If you’re confused about using the diaphragm for breathing, watch my video to see how I work with clients.  I focus more on expanding the stomach in the video, but the sides are important, as well.

Try using the gif to take three breaths before you go on the air.  Wondering what difference this breathing will have on your delivery?  First, by using it before you go on the air you’ll be more relaxed.  Secondly, you’ll  have more residual air in your lungs so that you can talk longer on one breath of air.  And finally, you’ll get more comfortable with abdominal-diaphragmatic breathing.  All three of these things will improve any voice so put this gif to work for you!

If you’d like to see more breathing exercises, ck out this post, and you can get many more in the fifth edition of BROADCAST VOICE HANDBOOK.  Find out about downloading it by clicking here.

 

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What’s Your Favorite Vocal Warm-Up?

by Ann S. Utterback, Ph.D. on February 17, 2016

Here’s one of my fav posts from five years ago.  I hope you’ll read the comments section, and, also contribute to it!

I think we all have a vocal warm-up we love.  For me it’s yawning.  Why do I like yawning?   Yawning has been used for centuries as a technique to relax the throat and improve the voice.  Go ahead.  Try it.  Yawn like you do when you’re so tired  you can’t keep your eyes open.  Can you feel that your neck and throat seem less tense?  A good yawn relaxes the larynx (voice box) and throat and also promotes deep breathing.  In addition, it forces you to open your mouth widely.  All of these things will make you sound better when you begin your broadcast.

I’ll give you one example of the benefit.  Do you ever hear those pesky audible intakes of air when you’re recording?  They are  the result of not opening your mouth and/or constricting your throat.  Yawning before and during breaks in your recording might just eliminate them.  The breath stream should come up through an open, relaxed throat such as you get when you yawn.  To learn more about this, check out my video.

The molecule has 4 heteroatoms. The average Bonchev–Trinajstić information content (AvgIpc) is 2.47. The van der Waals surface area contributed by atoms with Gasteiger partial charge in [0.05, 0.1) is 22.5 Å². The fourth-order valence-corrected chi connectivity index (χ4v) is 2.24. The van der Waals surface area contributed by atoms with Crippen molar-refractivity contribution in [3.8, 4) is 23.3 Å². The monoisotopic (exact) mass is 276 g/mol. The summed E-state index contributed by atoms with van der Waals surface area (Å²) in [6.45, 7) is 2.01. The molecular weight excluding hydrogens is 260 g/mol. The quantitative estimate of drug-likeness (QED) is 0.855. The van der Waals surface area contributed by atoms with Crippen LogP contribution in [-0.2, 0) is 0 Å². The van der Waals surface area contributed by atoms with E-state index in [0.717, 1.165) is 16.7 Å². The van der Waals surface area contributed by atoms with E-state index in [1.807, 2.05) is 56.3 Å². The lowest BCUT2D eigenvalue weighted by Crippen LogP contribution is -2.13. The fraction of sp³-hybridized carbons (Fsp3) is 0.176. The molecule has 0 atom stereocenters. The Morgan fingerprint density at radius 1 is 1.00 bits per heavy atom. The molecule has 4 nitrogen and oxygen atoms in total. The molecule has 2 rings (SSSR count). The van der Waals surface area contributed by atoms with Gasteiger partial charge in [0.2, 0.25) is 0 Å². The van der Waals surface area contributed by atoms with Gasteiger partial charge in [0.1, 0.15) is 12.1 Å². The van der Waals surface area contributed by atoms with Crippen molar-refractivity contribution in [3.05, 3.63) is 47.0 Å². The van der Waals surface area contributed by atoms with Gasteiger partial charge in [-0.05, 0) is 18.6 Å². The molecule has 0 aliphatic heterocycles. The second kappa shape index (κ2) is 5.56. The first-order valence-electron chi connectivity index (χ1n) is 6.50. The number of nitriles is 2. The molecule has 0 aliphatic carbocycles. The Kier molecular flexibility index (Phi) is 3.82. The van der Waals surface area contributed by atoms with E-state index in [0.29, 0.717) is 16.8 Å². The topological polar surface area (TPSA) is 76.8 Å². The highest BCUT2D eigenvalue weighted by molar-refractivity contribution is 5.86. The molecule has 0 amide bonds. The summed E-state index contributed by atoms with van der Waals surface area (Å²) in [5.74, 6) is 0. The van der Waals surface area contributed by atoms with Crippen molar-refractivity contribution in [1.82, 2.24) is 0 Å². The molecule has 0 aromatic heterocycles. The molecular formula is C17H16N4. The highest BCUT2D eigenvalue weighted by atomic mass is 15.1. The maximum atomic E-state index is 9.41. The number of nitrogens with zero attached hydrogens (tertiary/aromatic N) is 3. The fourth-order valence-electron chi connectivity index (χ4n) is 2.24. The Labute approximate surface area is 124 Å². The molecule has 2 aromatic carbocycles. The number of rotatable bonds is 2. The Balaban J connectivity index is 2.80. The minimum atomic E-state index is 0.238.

Now it’s your turn.  Leave a comment below to pass along your favorite vocal warm-up.  Share with other readers and tell us what you like…..

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Riding the Waves of Vocal Pitch

by Ann S. Utterback, Ph.D. on February 3, 2016

surferI’ve never been on a surfboard, but I know that surfers look for the biggest waves possible. They head for the thirty-foot waves on the north shore of Oahu, and not a calmMt. Lake lake in the mountains.

We do the same thing when we want to express strong emotions with our voices. We go for the highest and lowest pitches we can make.

Imagine you’re recounting to someone that you just won the million-dollar lottery. Your pitch would no doubt be all over the place, wouldn’t it?

Now imagine your pitch variation when you’re telling someone about the death of a loved one. Your pitch would most likely be much more controlled.

Now think about how you’d tell someone about having to sit home all day and wait for a repair person to come. You’d probably drone on about what you did to pass the time.

That last example most likely had you speaking in a voice close to a monotone. By definition, monotone has very little pitch variation. We can compare that to the mountain lake that’s perfectly still.

Vocal pitch range is defined as the number of notes above and below your most comfortable, normal pitch (to find that spot, ck out this post).

We have the ability to go for the highest (and lowest) pitches we can make, much like the big waves a surfer goes for. This gives us the most emotional delivery.

We can also go for very little pitch change, and we’ll be using a monotone.

You can’t have an expressive voice without pitch changes, and the wrong pitch can wreck a good read. Even a limited pitch change (only three notes up and down) can signal an apathetic voice, according to voice specialist, Hilda B. Fisher. To you, three notes up and down might seem like an emotional delivery, but that’s because you may not be using your full range.

Fisher advises that for a good voice you need a minimum range of at least four notes up and three down. Try this simple test to see if you meet this goal.  Starting at your comfortable pitch, say, ” I can make my pitch go up, up, up, up,” raising your pitch with each, “up.”  Now go back to your comfortable pitch and say, “I can make my pitch go down, down, down.”  (Using your hand to indicate the steps up and down may make this exercise easier for you.)  If it was difficult to reach the highest or lowest pitches, you may have a limited pitch range.

There are many exercises you can do to expand your pitch range. Ck out these in a post I wrote recently. Doing exercises to expand your pitch can really improve your delivery.

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Make Your New Year’s Voice Resolutions!